The best way to “get” faith is in the way Paul describes in his second letter to Timothy; by passing it along, one person to the next.  This has been God’s plan all along, as indicated by the fact of our human nature that things are more likely to “stick” with us if they are “caught, not taught.”

Today, on Father’s Day, it seemed especially appropriate to me to look at how we need role models, people who demonstrate faith to us.  We need fathers and others who live out what they claim and encourage us in BOTH word and deed to follow them as they follow the example Jesus set for all of us.

The best result is that, rather than preparing us to pass a quiz, our mentors and leaders are preparing us to live LIFE in a way that proves our claims to be true and draws others to join us in inspired living.  Let us learn today how to pass along a true, saving faith.

  1. How many books are in the Bible?
  2. How many books are in the New Testament?
  3. How many chapters are in the book of John?
  4. What are the 10 Commandments?
  5. Which gospel relates the story of Jesus’ birth?
  6. Where was Jesus born?
  7. What were the names of Jesus’ earthly parents?
  8. What was his earthly father’s occupation?
  9. How many disciples did Jesus have?  Name them.
  10. Where did Jesus become angry with the money lenders?
  11. Who did Jesus raise from the dead?  Which book is this miracle in?
  12. Recite the Lord’s Prayer.
  13. What happened during the Last Supper?
  14. Who betrayed Jesus to the Romans?
  15. Where was Jesus arrested?
  16. What is Ash Wednesday?
  17. Is Easter celebrated on the same date every year?
  18. What is the date of Pentecost?
  19. What is the meaning of Lent?

Do we have a faith we’ve received or one we’ve invented?

  1. Paul had set a good example (3:10-13).

Timothy had personally experienced Paul’s ministry: YOU KNOW ALL ABOUT MY…

– TEACHING = He had heard many of Paul’s sermons and his debates with his critics.

– WAY OF LIFE = Timothy had seen Paul in public and private moments; he had experienced the consistency between what Paul said & how he lived.

– PURPOSE = Paul’s purpose was to point people to Jesus. He used different methods, but the message was always the same: Jesus Saves Sinners.  (Interestingly, Paul’s other uses of this word is in reference to God’s purpose.  He clearly sees himself as fulfilling God’s purpose for human life on earth.)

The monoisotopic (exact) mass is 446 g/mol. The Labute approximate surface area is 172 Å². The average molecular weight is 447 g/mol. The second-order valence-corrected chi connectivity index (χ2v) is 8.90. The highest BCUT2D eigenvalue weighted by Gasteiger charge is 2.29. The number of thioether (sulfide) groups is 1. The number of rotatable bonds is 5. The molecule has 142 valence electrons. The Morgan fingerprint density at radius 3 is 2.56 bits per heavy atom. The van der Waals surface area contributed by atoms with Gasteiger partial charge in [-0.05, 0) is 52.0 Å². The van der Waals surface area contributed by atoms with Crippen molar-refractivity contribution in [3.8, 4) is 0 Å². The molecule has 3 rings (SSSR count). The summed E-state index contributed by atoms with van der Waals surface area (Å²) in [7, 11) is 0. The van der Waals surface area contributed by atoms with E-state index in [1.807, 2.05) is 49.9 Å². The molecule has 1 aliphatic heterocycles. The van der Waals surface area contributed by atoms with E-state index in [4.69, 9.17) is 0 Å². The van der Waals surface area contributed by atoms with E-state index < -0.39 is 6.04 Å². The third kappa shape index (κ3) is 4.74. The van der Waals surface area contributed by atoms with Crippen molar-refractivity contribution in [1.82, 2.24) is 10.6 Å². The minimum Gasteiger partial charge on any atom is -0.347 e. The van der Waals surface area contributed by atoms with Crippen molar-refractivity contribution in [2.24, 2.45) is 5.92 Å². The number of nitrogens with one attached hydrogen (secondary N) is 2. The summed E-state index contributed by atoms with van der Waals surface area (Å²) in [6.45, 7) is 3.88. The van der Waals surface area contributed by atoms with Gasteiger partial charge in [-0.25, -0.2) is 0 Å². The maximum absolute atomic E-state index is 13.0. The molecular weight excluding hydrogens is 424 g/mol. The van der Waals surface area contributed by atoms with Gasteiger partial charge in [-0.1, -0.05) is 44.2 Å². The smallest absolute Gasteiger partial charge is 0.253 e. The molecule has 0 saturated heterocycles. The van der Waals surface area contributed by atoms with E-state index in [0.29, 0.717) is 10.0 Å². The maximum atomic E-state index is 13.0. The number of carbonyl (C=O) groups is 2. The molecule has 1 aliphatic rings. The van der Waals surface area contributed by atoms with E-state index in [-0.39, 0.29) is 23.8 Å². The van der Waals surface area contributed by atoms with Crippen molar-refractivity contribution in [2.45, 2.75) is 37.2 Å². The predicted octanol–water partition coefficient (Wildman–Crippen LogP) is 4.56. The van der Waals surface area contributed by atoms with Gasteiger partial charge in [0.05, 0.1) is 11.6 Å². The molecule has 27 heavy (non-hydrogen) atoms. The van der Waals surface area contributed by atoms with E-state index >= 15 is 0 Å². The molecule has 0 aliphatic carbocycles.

– FAITH = Not saving faith, but faithfulness; remaining true to what we profess to believe.  Use the words “loyalty” and “integrity” here if you wish.

– PATIENCE = Forbearance and fortitude; the ability to go on without compromising or quitting. This can also be translated as “longsuffering.”

– LOVE = Ministry to all persons, regardless of their status in society or response to God.

– ENDURANCE = Keeping one’s focus on God in spite of how difficult circumstances make it. I like the interpretation of “brave patience.”  This is not passive tolerance, but active overcoming adversity.

— PERSECUTIONS = Adversity inflicted by others with the intention of discouraging faith.

— SUFFERINGS = In Antioch, Iconium, & Lystra, Paul was attacked & opposed by mobs; we can read about these events in the book of Acts.

Timothy had also personally experienced Paul’s deliverance.  As Paul testified, THE LORD RESCUED ME FROM ALL OF THEM.  Being “rescued” does not mean escaping all harm or avoiding stress.  It does mean being kept from real harm and death.  No one was able to make Paul stop following Jesus, to discourage him into silence.

Paul pointed out this is not just his experience, but is common to all followers of Jesus: EVERYONE WHO WANTS TO LIVE A GODLY LIFE IN CHRIST JESUS WILL BE PERSECUTED.  Does this sound depressing to you?  It shouldn’t: telling others about our faith and facing people who hate us for our faith are two of the most exciting and uplifting experience of faith we can have.  More importantly, God has not left us alone in this struggle; He has given us His Spirit and each other for encouragement and support.

Those who oppose EVIL MEN AND IMPOSTORS (“swindler”or “cheat”) will not be able to hide.  God’s judgment will find them out; they WILL GO FROM BAD TO WORSE.  This pattern of degeneration identifies them as EVIL and false, despite what they may say or the reputation they may have created.  We don’t have to follow them.  Obviously, they set a negative example; one to be avoided.

The persecutors of the Church are DECEIVING AND BEING DECEIVED: they are not at all in the truth.  Falsehoods propagate like viruses; they spread from person to person.  We need to be “germophobes” in regard to false teaching. Sincerity is not the issue; people can be sincerely wrong.  It happens all the time.

  1. Timothy was to continue in that example (3:14-15)

Paul charged Timothy to keep the faith he’d received: CONTINUE IN WHAT YOU HAVE LEARNED.  Like Timothy, we are to continue in the truth, resistant to falsehood, vigilant.  One sure way to avoid being deceived is to stick with the faith you’ve inherited.  As Paul wrote in 1 Timothy 4:12 = DON’T LET ANYONE LOOK DOWN ON YOU BECAUSE YOU ARE YOUNG, BUT SET AN EXAMPLE FOR THE BELIEVERS IN SPEECH, IN LIFE, IN LOVE, IN FAITH AND IN PURITY.